City's restaurants starved for chefs
A shortage of experienced chefs is causing headaches for Timaru's restaurants.
For months Bennys Again owner Kaylene Gliddon has advertised locally and nationally for a qualified chef, with no luck.
"We interviewed five the other day and none had the skill level or experience we wanted. It's a big issue here in Timaru," she said.
The last couple of times The Oxford owner Michael Doran advertised, locally and nationally, he had either no response or applications from people with no experience or real cooking skills.
He believed the pressure of the job, the hours, and the pay could put people off.
"It's not a cool job like it looks on TV. There's always a bit of pressure."
Doran said young people especially did not seem to want to commit to a long-term career as a chef.
"There's an opportunity to make a good living down the track, but why would young people want to commit to earning $14 an hour when they can go work at the freezing works for $20 an hour?"
Robbies Bar & Bistro head chef Lynne Riach believed the money that chefs were paid in Timaru was the biggest problem.
"There are enough people being trained here but why would they want to stay in Timaru when they can be paid more elsewhere?
"It's especially hard for a male chef with a family who could be working split shifts and only taking home $500 a week - that's just bloody crazy."
When Riach returned from Australia to Timaru a year ago she was working for only $1.50 an hour more than she was seven years ago.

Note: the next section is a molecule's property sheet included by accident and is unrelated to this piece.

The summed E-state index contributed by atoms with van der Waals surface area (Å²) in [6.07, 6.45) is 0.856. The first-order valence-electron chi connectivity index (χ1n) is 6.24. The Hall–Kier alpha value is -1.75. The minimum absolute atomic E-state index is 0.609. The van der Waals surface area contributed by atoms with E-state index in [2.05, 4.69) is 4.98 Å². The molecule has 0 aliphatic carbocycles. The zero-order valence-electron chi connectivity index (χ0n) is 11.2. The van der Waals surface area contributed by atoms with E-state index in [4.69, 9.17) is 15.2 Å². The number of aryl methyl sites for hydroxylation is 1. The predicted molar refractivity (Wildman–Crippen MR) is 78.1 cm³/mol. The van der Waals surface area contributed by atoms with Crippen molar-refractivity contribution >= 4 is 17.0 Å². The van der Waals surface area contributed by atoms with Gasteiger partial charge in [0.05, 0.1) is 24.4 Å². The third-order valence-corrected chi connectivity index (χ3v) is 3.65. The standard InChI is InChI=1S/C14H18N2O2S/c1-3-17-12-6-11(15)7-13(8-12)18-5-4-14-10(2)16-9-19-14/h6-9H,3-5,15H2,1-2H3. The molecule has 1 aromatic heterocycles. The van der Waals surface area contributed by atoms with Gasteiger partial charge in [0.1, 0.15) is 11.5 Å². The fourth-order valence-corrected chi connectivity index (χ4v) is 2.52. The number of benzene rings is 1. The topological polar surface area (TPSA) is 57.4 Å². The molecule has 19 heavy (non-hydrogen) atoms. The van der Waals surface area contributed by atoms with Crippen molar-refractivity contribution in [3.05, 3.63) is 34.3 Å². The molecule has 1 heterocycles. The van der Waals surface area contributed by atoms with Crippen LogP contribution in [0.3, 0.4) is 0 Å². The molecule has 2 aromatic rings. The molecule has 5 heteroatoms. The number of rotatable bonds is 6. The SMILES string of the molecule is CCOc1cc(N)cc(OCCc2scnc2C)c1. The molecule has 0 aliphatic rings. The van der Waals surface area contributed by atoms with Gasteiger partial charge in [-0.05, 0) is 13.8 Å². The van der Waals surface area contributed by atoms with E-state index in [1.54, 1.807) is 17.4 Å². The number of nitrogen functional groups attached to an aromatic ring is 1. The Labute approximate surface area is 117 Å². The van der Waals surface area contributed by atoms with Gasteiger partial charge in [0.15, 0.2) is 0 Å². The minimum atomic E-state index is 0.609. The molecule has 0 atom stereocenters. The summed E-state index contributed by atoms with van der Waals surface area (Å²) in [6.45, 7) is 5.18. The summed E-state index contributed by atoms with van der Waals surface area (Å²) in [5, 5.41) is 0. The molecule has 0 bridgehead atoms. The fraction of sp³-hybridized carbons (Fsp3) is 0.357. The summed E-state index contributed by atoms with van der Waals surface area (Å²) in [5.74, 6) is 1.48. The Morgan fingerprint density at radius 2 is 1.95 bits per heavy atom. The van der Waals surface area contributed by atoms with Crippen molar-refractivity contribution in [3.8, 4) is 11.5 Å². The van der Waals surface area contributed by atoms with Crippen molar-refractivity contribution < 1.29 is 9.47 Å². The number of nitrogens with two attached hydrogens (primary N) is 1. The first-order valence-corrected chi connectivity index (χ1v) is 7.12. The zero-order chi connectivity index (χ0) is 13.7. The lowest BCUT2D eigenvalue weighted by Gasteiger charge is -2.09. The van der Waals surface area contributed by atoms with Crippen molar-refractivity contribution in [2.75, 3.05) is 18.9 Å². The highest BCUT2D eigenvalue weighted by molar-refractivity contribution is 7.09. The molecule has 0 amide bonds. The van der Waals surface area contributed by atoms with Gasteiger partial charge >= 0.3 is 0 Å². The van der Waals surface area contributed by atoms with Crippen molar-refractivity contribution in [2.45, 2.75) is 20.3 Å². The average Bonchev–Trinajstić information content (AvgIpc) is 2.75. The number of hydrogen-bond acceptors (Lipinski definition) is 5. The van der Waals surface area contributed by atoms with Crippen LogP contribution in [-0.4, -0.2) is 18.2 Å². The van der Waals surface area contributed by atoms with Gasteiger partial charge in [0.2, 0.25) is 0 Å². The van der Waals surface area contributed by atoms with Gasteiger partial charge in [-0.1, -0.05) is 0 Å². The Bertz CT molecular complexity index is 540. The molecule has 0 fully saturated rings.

Fusion chef-owner Lindsay Bennett has not needed to advertise for staff for two years. As a chef working in his own kitchen, he does not have the same problems getting staff as other restaurants.
"The ones I get applying really want to be chefs and are serious about their careers."
Monteith's Bar owner Claire Edginton found it difficult to attract qualified chefs last year.
"But we are OK now, touch wood. It's only when you're not OK that you realise how dire the situation can be."
Nigel Bowen from Speights Ale House had problems finding qualified staff a year ago, but the last time he advertised, on a national job website, he had "more applications than ever".
Bowen agreed that low wages were a factor in attracting staff, but said good employees who worked hard would be well paid by employers.
One experienced chef, who did not want to be named, said younger people certainly struggled in the industry.
"The unsociable hours and immense pressure doesn't help.
"You can't train a work ethic, that only comes from experience."
The Timaru Herald